She grew up in riches; he used to wear rags. How can they bridge the gap and realize that this unconventional love is all they need?
Lucile is a British noblewoman who has recently lost her dear mother. Devastated by this loss, she follows her father’s letters and travels to America. She hasn’t spoken to him in years, but it’s her only chance of survival. However, life in the West is so much different, and his ranch in Arkansas is in danger. Meeting an audacious westerner, Gordon, will add to her troubles, awakening a desire for love. How can she let go of her resentment towards her father and open her heart?
Gordon is a self-made man who works for the mayor. Being an orphan and poor when he was younger, he’s determined to become successful and feel accepted by the community. When he meets the beautiful Lucile though, his world is turned upside down. He never expected he’d fall in love with an aristocrat. She’s also the daughter of the man he’s supposed to sabotage. Is there a way he can protect the love of his life and his high status on the mayor’s side?
Lucile and Gordon come from different worlds, but this unconventional love is all they need. How can they defend their newfound feelings when Gordon’s betrayal might steal their happiness away?
Lucile’s heart pounded in her chest as she raced along the crooked creek through the dense forest. “Please, please, don’t let it be too late.”
Heavy gray clouds rumbled overhead as she drove her horse onward. Low hanging branches made the going slower than she would have liked as she navigated the treacherous terrain. The wind kicked up thrashing the leaves about the canopy. The birds perched in the trees all cried out as they took flight.
Fear seeped up from the depths of her being as she looked up to the canopy. Through the leaves and branches, Lucile spied the intimidating clouds. Each minute dragged on as the sky darkened over her head. She knew a storm was coming and by the angry crack of lightning flashing overhead, she couldn’t help but feel time was running out.
“Lucile, we can’t keep going.” The rumble of thunder drowned Gordon’s voice as he rode alongside her plunging through the brush.
“Once we get clear of this, it will be open terrain. We’ll be able to make up the time.”
“Not if that storm hits first,” Gordon answered.
“Then pray that it holds a bit longer,” Lucile answered as the two raced against the brewing storm. Large drops of water crashed against their faces as they broke free of the confining forest.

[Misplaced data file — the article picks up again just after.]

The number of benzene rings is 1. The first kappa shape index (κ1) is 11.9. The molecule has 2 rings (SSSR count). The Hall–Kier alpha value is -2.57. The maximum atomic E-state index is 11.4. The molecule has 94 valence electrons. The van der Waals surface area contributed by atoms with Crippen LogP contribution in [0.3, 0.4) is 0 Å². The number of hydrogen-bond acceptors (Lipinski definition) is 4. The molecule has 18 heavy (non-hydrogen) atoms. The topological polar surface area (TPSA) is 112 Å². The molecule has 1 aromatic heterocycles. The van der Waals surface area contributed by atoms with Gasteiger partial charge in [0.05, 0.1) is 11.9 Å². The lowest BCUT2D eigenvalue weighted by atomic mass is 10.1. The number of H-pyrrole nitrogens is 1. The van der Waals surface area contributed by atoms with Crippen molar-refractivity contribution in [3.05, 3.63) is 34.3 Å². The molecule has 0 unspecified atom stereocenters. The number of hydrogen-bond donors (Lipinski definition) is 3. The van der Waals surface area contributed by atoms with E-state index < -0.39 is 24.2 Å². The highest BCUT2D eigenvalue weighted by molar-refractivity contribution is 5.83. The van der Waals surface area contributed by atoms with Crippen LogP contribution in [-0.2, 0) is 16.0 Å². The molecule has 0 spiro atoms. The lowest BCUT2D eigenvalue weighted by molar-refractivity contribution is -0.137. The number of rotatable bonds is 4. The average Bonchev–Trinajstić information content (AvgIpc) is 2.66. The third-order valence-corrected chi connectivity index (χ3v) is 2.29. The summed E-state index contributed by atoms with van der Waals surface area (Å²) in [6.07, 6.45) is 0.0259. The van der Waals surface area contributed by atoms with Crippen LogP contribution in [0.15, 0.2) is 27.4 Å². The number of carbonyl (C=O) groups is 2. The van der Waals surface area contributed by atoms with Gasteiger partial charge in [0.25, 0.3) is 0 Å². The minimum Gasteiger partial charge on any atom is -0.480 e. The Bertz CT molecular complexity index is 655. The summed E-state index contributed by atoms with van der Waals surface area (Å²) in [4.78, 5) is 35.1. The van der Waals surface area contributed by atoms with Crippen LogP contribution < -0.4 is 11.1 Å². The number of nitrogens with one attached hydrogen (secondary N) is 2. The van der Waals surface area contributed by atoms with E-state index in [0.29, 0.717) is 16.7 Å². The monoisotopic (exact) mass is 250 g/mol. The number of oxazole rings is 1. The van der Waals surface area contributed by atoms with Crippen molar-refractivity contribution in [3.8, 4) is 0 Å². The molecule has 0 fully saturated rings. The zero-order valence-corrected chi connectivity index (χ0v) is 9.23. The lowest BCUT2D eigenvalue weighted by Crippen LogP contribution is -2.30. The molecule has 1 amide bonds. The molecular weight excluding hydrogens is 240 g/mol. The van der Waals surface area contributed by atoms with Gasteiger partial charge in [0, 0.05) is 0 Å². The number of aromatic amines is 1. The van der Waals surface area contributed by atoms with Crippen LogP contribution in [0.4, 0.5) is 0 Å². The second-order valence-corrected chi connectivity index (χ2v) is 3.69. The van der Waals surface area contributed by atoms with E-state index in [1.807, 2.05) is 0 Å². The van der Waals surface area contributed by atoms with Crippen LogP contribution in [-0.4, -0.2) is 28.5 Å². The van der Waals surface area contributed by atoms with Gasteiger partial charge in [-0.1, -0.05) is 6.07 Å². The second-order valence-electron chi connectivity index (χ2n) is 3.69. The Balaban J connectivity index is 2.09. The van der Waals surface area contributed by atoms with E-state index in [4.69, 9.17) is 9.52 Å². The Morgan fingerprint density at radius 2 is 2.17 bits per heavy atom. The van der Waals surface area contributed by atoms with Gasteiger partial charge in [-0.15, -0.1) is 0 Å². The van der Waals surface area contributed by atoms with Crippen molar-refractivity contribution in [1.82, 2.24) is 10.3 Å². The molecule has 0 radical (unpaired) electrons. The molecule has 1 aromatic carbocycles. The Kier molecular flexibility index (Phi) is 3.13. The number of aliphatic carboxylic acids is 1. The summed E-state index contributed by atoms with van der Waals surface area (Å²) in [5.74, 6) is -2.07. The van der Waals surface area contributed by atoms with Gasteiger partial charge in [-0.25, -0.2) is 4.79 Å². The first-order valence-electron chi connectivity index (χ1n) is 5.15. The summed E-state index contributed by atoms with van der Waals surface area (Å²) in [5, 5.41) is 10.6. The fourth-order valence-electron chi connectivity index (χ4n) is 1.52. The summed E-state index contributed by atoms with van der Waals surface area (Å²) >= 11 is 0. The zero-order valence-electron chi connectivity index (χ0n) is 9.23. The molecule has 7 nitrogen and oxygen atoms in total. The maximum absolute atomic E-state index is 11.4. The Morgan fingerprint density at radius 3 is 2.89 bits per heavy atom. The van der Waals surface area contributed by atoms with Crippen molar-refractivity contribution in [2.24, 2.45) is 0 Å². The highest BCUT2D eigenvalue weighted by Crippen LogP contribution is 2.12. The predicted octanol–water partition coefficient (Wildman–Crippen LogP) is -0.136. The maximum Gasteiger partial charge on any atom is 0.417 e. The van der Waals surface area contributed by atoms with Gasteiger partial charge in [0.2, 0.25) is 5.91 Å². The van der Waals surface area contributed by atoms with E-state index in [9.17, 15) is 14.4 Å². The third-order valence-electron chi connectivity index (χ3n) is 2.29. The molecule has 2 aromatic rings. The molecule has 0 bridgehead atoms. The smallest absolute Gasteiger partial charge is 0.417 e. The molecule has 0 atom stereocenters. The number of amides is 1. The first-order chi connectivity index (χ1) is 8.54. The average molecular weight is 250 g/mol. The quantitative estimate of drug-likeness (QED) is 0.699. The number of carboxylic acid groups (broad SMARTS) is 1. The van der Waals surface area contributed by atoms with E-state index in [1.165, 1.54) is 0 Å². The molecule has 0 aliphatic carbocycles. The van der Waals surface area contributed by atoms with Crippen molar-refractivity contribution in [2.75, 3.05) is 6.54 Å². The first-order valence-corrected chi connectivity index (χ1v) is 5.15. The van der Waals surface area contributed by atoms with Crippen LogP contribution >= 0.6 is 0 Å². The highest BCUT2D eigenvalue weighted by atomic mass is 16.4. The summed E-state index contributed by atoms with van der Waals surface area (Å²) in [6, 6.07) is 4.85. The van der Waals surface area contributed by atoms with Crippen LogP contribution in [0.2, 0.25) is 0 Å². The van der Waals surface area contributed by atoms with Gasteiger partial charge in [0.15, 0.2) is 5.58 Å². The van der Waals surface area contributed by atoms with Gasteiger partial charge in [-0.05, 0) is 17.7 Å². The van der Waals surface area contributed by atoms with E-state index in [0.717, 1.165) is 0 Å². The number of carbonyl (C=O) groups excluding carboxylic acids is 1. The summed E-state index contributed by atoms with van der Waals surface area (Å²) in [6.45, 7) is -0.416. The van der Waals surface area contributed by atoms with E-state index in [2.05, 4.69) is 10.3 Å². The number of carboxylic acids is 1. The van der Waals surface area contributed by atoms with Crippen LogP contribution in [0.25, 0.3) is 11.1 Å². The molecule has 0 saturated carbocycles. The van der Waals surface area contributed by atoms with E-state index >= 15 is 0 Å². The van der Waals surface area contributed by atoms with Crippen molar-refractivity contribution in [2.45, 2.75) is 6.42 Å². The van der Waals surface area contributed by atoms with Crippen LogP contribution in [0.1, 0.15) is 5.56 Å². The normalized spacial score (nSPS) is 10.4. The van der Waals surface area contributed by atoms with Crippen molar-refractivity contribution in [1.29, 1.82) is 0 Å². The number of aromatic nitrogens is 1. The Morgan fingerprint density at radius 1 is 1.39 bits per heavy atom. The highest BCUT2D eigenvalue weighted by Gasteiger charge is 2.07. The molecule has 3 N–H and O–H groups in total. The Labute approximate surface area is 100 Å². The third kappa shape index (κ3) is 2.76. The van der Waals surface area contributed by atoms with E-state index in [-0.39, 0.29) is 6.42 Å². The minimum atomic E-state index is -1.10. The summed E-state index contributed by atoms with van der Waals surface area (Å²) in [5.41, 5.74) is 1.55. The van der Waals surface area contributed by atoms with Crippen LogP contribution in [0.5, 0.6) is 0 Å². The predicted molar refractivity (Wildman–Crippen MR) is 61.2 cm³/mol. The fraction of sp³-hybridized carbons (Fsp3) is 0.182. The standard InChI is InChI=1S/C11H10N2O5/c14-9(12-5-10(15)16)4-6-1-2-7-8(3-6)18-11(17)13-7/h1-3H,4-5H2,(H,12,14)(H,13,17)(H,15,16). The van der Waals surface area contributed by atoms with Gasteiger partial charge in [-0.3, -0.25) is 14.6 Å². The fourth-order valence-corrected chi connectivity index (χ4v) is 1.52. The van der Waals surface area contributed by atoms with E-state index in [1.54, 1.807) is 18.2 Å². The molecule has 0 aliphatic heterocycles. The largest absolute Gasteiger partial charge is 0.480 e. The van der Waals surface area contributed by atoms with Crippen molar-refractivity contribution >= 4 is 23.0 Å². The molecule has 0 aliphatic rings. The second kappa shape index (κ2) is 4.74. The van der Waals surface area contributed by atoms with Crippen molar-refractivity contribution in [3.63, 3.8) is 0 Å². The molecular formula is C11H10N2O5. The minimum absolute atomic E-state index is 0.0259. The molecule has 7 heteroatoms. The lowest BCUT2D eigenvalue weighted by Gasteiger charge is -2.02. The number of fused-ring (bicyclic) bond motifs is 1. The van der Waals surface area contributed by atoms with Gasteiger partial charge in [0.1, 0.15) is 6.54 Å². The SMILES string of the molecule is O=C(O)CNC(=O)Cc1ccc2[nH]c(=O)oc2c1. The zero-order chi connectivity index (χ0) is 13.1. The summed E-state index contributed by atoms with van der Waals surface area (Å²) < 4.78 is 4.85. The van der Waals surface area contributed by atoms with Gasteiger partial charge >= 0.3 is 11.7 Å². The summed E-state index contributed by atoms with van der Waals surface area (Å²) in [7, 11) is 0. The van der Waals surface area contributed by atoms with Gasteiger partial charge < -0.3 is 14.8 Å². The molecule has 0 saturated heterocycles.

Suddenly, the trees opened revealing the lush plains. Lucile couldn’t help but gasp as the tall yellow grass whipped violently about reminding her of the sea on the open ocean. She had never seen the sky look so angry or so menacing before. The open plains that stretched out before them only added to her hope that they could reach Preston in time.
“We should seek shelter,” Gordon said.
Lucile shook her head and drove her heel into the horse’s flank. “No. We have to keep going.” Lucile’s shouts were masked by the wind whipping about her causing her hair to fly about her face. The horses drove on through the thick wild country between Arkansas and Tennessee.
“Lucile.” Gordon’s panic voice caught her by surprise. She twisted her head to glance over her shoulder. The clouds twisted and circled about over their heads. “It’s too dangerous!”
“No,” she shouted back as her ears popped under the pressure of the atmosphere dropping. Her heart pounded and skipped about in her chest as she kept her eyes locked on the sky. Every fiber in her body screamed at her to stop, but the open plains gave her no place to hole up. She knew right then and there that their only hope was to charge onward and pray the tornado passed.
Wind and rain swirled about her in wild torrents making it complicated to see the way ahead. There was no clear sight, no trail to follow, only a dark gray sky that blended into the horizon. Another shot of brilliant light flashed before them and she gasped as the funnel lowered from the heavens to the ground. The sound reminded her of a train plowing through the fields.
Lucile’s horse raced harder than ever. All Lucile could do was hold on and trust the steed to lead them through the storm. Glancing over her shoulder she could barely make out Gordon as he rode alongside her. Lucile knew there was more than their lives at stake now. If she couldn’t get to Tennessee in time, her life as well as her father’s would be in vain.
“There!” Lucile’s eyes shifted to the direction of Gordon’s outstretched hand. Her eyes widened with fright. A huge wall of clouds spun violently about the sky and pulled towards the earth. The size of the tornado struck terror in her as the wind drowned out her scream. The finger of the tornado plowed up the open field before them.
Turning her attention to the small mound of dirt, she knew it would provide little to no reprieve from the column of twisting clouds behind them. Lucile could feel the wind pulling her back. She felt as if they were running in place and would soon lose the battle. Releasing the reins, Lucile allowed her horse to take charge.
“What are you doing?” Gordon cried. Lucile noticed the panic and terror flashing through Gordon’s eyes as the lightning crackled above them. The reins whipped around the horse’s neck. Restraining from grabbing them, Lucile fought against her instinct to take control. She knew if there was any time to let go, now was the moment.
“Let go,” Lucile called back to him as she rode past him. “The horses will get us out of this.”
“You have lost your mind,” Gordon answered as Lucile’s horse darted to the left. The swift shift in direction nearly threw Lucile from the steed. She clamped her legs tightly around the horse’s body and tucked her body closer to the horse as she grabbed the horn of the saddle for support.